Property fraud & why we need your ID
When you instruct a solicitor you will be asked to come into the office or go to a local solicitor to provide your identification documents. These are usually your photo-card driving licence or passport, and a bank statement or utility bill, not more than three months old, showing your name and address. If you are selling a property that you do not live in we will ask you for another form of address ID connecting you to the property, such as the buildings insurance or service charge invoice.
This can sometimes feel intrusive but we do it for a good reason. Money laundering and property fraud is big business. There have been a number of recent cases where money has been handed over by a buyer to a fraudulent seller and the seller disappears with the money.
The Land Registry opened the Register to the public a number of years ago, which means that anyone could look at your deeds on line. They can see if you have a mortgage. They can cross-reference whether your address at the Land Registry for correspondence is the same as the address that you reside in through various websites like 192 and the Electoral Role. Criminals will trawl the obituaries to see who has died and then check the Land Registry to see if they own a property, preferably mortgage free, and then they can impersonate the seller in order to sell the property.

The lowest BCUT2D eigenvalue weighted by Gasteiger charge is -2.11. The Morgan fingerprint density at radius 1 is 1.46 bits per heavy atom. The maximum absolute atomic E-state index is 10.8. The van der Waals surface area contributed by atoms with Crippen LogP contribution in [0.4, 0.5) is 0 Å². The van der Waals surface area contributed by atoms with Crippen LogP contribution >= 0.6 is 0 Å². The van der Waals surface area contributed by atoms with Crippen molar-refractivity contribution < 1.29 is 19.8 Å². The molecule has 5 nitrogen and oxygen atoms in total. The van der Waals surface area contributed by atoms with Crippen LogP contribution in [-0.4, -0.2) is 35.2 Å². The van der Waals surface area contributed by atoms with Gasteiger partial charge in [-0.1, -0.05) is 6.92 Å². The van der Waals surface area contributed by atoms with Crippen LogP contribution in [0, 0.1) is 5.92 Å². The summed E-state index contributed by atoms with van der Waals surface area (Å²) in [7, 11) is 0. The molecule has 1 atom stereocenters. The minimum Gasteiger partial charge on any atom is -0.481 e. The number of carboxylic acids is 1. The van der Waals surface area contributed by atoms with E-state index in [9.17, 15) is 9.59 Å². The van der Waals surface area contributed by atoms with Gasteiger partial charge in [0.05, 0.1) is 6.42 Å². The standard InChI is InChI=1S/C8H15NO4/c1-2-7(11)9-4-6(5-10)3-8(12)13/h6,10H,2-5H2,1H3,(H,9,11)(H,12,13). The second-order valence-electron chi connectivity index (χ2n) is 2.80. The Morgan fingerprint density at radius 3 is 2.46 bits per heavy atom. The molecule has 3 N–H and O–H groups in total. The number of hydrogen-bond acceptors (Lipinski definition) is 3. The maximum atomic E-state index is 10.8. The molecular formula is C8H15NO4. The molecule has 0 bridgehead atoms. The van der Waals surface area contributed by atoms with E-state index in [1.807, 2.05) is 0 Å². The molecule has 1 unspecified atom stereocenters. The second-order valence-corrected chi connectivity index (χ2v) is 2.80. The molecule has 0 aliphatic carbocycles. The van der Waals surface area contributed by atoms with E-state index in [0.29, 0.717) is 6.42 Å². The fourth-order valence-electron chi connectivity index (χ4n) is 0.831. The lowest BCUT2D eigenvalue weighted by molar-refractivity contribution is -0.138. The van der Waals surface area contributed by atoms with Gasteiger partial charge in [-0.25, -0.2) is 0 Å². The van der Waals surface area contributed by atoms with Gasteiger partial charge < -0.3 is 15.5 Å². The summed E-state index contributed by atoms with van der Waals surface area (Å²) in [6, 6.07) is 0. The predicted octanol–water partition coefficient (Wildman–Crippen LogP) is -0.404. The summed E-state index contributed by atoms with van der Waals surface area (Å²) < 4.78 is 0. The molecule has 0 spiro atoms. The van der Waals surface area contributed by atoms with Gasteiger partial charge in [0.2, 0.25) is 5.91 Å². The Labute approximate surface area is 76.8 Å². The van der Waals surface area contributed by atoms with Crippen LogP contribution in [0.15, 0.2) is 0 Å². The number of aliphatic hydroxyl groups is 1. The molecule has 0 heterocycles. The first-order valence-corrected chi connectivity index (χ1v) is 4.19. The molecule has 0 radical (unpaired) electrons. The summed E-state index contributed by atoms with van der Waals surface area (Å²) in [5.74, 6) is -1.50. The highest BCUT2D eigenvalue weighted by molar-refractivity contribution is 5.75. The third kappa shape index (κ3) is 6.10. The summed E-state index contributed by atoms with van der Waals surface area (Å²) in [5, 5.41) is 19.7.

Some criminals rent the property and from there they can obtain address ID by way of utility bills to “prove” that they live there. Once in these rogue tenants can impersonate the owner of the property and sell it. There have also been cases where solicitors were impersonated, so we always make enquiries at the Law Society and check that the solicitors exist and that the bank account we send buyers’ money to is genuine. In a recent case where criminals had impersonated both the solicitors and sellers, the buyer not only lost all of their hard-earned money but they still owed the mortgage money which had been used to fund the purchase.
Sometimes the rogue seller will hand over a Transfer deed to a buyer on completion and the Land Register the property in the buyer’s name. In that instance, the real owner of the property has just had their entire house stolen from them.
So we know it is a pain, and inconvenient, when your solicitors insist you visit their offices to provide your identification, but we really are only doing to protect you. If we never see you, how do we know someone is not impersonating you to steal your money and your house?